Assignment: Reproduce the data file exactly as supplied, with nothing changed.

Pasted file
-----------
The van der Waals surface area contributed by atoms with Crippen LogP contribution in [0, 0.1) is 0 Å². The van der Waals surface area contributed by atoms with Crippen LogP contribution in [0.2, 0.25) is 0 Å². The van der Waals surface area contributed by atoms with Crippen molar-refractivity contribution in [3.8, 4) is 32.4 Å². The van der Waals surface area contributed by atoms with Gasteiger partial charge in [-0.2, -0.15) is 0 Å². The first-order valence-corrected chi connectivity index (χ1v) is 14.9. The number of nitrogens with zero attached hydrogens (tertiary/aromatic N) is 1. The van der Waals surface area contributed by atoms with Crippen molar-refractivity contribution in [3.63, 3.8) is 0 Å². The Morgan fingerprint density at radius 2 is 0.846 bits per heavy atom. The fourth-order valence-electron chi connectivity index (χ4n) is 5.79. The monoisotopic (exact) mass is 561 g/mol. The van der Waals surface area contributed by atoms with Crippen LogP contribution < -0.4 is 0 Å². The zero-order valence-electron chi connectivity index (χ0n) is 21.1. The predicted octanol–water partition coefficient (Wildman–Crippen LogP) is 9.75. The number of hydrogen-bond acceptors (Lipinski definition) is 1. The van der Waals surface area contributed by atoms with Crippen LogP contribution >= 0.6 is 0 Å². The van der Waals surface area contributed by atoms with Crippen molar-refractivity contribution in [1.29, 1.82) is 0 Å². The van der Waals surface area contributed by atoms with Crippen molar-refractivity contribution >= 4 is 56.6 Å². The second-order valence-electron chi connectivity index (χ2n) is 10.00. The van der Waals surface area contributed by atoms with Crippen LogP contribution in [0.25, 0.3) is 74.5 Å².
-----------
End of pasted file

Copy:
The van der Waals surface area contributed by atoms with Crippen LogP contribution in [0, 0.1) is 0 Å². The van der Waals surface area contributed by atoms with Crippen LogP contribution in [0.2, 0.25) is 0 Å². The van der Waals surface area contributed by atoms with Crippen molar-refractivity contribution in [3.8, 4) is 32.4 Å². The van der Waals surface area contributed by atoms with Gasteiger partial charge in [-0.2, -0.15) is 0 Å². The first-order valence-corrected chi connectivity index (χ1v) is 14.9. The number of nitrogens with zero attached hydrogens (tertiary/aromatic N) is 1. The van der Waals surface area contributed by atoms with Crippen molar-refractivity contribution in [3.63, 3.8) is 0 Å². The Morgan fingerprint density at radius 2 is 0.846 bits per heavy atom. The fourth-order valence-electron chi connectivity index (χ4n) is 5.79. The monoisotopic (exact) mass is 561 g/mol. The van der Waals surface area contributed by atoms with Crippen LogP contribution < -0.4 is 0 Å². The zero-order valence-electron chi connectivity index (χ0n) is 21.1. The predicted octanol–water partition coefficient (Wildman–Crippen LogP) is 9.75. The number of hydrogen-bond acceptors (Lipinski definition) is 1. The van der Waals surface area contributed by atoms with Crippen LogP contribution >= 0.6 is 0 Å². The van der Waals surface area contributed by atoms with Crippen molar-refractivity contribution in [1.29, 1.82) is 0 Å². The van der Waals surface area contributed by atoms with Crippen molar-refractivity contribution >= 4 is 56.6 Å². The second-order valence-electron chi connectivity index (χ2n) is 10.00. The van der Waals surface area contributed by atoms with Crippen LogP contribution in [0.25, 0.3) is 74.5 Å².